These days, those in the life insurance industry are looking for a number of ways in which they can boost enrollment numbers, and many are particularly focused on young adults who may be starting families and building up significant financial wherewithal. However, studies show that this generation is also the one most likely to be a bit reticent to get involved with this type of coverage, for a litany of reasons.
For instance, a recent study from the industry group Life Happens found that nearly 3 in 10 of millennials say they'd rather save for vacation than invest in life insurance, and 3 in 5 believe that paying for other expenses in their lives - such as cell phone, cable, and internet - was more of a priority for them, according to a report from Reuters. This data likely comes as little surprise to those in the life industry itself, as many have probably struggled to get young adults to sign up for coverage in the last few years, even if those people know that they could significantly benefit from doing so.
What's the disconnect
One of the biggest issues here, of course, is that many young people just don't think they need life insurance coverage in the first place, the report said. In some cases, that may even be true of young adults who now have children, especially if they have some amount of life insurance coverage through their employer. But that can also create a dangerous problem, as many millennials may not fully understand the coverage they get through work, which tends to have extremely limited benefits that are, often, only really used to replace a year or so of salary in most cases.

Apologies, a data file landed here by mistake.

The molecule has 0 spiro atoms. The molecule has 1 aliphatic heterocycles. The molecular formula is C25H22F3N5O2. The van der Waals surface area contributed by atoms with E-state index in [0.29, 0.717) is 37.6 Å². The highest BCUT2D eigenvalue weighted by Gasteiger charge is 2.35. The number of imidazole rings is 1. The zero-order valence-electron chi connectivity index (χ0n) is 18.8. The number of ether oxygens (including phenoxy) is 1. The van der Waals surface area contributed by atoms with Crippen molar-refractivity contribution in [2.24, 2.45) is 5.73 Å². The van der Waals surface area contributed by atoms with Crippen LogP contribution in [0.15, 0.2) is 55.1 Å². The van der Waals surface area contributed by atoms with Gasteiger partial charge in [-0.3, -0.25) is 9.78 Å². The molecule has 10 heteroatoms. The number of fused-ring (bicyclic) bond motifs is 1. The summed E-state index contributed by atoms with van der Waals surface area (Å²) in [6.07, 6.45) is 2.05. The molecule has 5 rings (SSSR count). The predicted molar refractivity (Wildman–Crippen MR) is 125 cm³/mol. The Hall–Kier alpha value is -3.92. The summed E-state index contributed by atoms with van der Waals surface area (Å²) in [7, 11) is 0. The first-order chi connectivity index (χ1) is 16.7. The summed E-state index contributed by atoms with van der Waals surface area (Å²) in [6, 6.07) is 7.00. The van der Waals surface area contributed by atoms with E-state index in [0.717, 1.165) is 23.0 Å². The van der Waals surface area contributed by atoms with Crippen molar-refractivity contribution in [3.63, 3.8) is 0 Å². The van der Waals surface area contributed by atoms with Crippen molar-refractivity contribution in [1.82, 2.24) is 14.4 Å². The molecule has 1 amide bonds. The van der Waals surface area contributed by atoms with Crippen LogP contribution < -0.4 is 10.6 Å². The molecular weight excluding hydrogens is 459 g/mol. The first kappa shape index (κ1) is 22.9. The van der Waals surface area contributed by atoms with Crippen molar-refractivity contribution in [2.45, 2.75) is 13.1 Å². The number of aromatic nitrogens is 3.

Certified financial planner Shannah Compton Game told the news organization that one of the reasons many in the life insurance sector may have problems getting through to young people these days is that they might think it's something they don't need, or indeed can't afford, the report said. They're going to tend to be young and healthy, which helps to contribute to the misconception that they're "not ready" to think about life insurance, but they also tend to dramatically overestimate the cost of such coverage.
An industry-wide shift
With all this in mind, it seems that the life insurance industry is finally adapting to what these young people want to hear, the report said. If they don't want to hear about how they're going to die one day, that's fine, because these policies also carry other major financial benefits, and highlighting these is often a good way to draw in young prospects. Moreover, many life insurance issuers are now also creating more flexible policies that should better appeal to how young people see the importance of such coverage over time.
The more life insurers can do to connect with young adults in the coming years, the better off the entire industry is likely to be, as the health of the industry may depend heavily on that ability to attract millennials in the coming years.